Back on the main topic, an antenna is an antenna. The Hakshop could carry antennas, but it really doesn't make any difference from antennas you get from any other source. An antenna is an antenna. Coupling other antenna designs is pretty much an issue of having the right connectors, cabling, impedance matching, etc.. For both transmitting and receiving improving the design of your antenna by twice will improve your reception by more than improving the radio by double. The antenna is where all the action is in acquiring a basic signal, what you do with it afterwards, well, you can do with SDR or traditional radio technology. The advantage of SDR is you don't have to wire a whole bunch of "stuff" to demodulate, amplify, and render the information present. It also offers a way of visualising the signal in a way that used to cost thousands of dollars, or even further back, was only possible to visualise in the human mind in the days before oscilliscopes, spectrum analyzers, etc.

The antenna is where everything starts (in reception) or radiates from (transmission), so focusing on your antenna design is going to reap massive rewards. In radio reception, you can amplify a crappy antenna all you want, but if the received waves aren't on the antenna to begin with, all you will amplify is noise or a lack of signal.

Darren seemed to hint that the next Hak5 was going to focus on antenna design (a Yagi?), and so I expect you will see a relatively simple and inexpensive design that will provide massive improvements off of the base antenna that is included with the realtek usb kit.

No antenna will provide optimum reception for all wavelengths, as the physics of receiving a waveform always has the possibility that the wave reflected from the edge of the antenna will cancel out the primary wave of interest. Imagine two sine waves 180 degrees out of phase being added together, and if you can visualise this, the result of the two waveforms is zero at all points in time, or no signal. Amplifying zero still equals zero.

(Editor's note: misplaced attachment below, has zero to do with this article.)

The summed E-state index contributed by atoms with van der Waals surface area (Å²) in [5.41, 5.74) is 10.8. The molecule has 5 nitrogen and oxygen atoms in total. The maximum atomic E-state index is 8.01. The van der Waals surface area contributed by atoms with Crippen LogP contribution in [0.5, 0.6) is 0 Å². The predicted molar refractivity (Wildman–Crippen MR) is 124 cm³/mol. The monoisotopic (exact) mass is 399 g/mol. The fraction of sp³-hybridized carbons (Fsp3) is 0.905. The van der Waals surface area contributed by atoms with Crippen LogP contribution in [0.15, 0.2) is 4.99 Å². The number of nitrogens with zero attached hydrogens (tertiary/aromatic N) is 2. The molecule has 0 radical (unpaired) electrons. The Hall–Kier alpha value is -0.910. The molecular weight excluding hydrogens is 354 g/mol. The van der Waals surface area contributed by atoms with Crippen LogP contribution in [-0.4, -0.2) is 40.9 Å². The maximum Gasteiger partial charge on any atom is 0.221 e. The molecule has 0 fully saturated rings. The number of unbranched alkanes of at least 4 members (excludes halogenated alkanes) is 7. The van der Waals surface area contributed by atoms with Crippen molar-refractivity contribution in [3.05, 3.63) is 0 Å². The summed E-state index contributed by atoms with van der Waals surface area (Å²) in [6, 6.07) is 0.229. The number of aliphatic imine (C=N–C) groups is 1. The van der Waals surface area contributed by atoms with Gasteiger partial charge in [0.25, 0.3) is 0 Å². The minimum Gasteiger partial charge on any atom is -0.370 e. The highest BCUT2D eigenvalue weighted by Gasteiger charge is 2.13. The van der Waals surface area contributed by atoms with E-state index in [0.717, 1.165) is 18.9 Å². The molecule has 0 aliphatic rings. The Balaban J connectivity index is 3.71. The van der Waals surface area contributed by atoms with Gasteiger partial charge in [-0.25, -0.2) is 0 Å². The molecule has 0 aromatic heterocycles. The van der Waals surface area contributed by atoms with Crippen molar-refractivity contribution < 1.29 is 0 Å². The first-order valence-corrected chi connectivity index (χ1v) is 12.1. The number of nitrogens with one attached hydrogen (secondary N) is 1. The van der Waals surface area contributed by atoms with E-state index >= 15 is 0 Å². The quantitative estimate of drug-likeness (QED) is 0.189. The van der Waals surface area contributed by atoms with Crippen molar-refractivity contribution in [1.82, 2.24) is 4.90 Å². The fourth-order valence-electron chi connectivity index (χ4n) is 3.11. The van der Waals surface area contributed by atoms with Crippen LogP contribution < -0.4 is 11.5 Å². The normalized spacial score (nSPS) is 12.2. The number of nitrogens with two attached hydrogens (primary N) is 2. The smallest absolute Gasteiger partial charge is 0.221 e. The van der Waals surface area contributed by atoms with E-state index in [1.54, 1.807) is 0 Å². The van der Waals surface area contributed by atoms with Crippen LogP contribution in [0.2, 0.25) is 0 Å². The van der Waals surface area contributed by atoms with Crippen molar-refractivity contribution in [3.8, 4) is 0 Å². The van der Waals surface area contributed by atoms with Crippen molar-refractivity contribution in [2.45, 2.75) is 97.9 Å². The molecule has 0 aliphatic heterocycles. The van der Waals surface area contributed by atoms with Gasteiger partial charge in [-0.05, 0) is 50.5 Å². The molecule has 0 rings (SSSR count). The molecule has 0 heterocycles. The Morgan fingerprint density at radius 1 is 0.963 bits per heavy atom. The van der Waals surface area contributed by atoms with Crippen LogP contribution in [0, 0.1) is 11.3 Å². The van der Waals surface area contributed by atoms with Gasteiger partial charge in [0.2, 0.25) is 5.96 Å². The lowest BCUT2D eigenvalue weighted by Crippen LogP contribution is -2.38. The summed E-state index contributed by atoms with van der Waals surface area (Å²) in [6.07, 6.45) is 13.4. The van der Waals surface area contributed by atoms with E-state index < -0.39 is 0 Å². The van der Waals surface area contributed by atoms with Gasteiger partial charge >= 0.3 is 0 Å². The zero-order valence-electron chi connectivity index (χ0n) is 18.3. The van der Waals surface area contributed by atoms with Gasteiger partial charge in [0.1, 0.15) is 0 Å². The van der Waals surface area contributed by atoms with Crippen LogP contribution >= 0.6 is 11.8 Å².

It will be interesting to see what he comes up with, and what he manages to grab out of thin air.

Edited by fuzzy_bunny
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I found a Yagi antenna in the hakshop, which is a directional antenna that will provide gain over what is included with the Realtek SDR kit, but will have limited bandwidth. It is listed as being useful for wifi pineapple, so I expect this is what the target frequency for the design is (2.4Ghz).

If you still have a tv aerial hooked up over your place, you have a long periodic dipole array, which, if you are fortunate, is on a rotor controlled in the house. Connecting this into the Realtek may provide interesting results. Since these antennas are useless for the digital standard now in use in the US, quite often people will just about give them away. The only warning I have regarding outside aerial setups connected to SDR's is be careful and disconnect it when you are not using it, or if you know a lightning storm is coming.

Having a lightning bolt hit your outdoor aerial and travel into your Realtek and computer would be bad, and in the worst case, would not only fry the Realtek, and the computer, and any equipment (displays) hooked up to the computer, but could cause a fire.

Fire and lightning are bad, m'kay?

Other than that, have fun.

-FB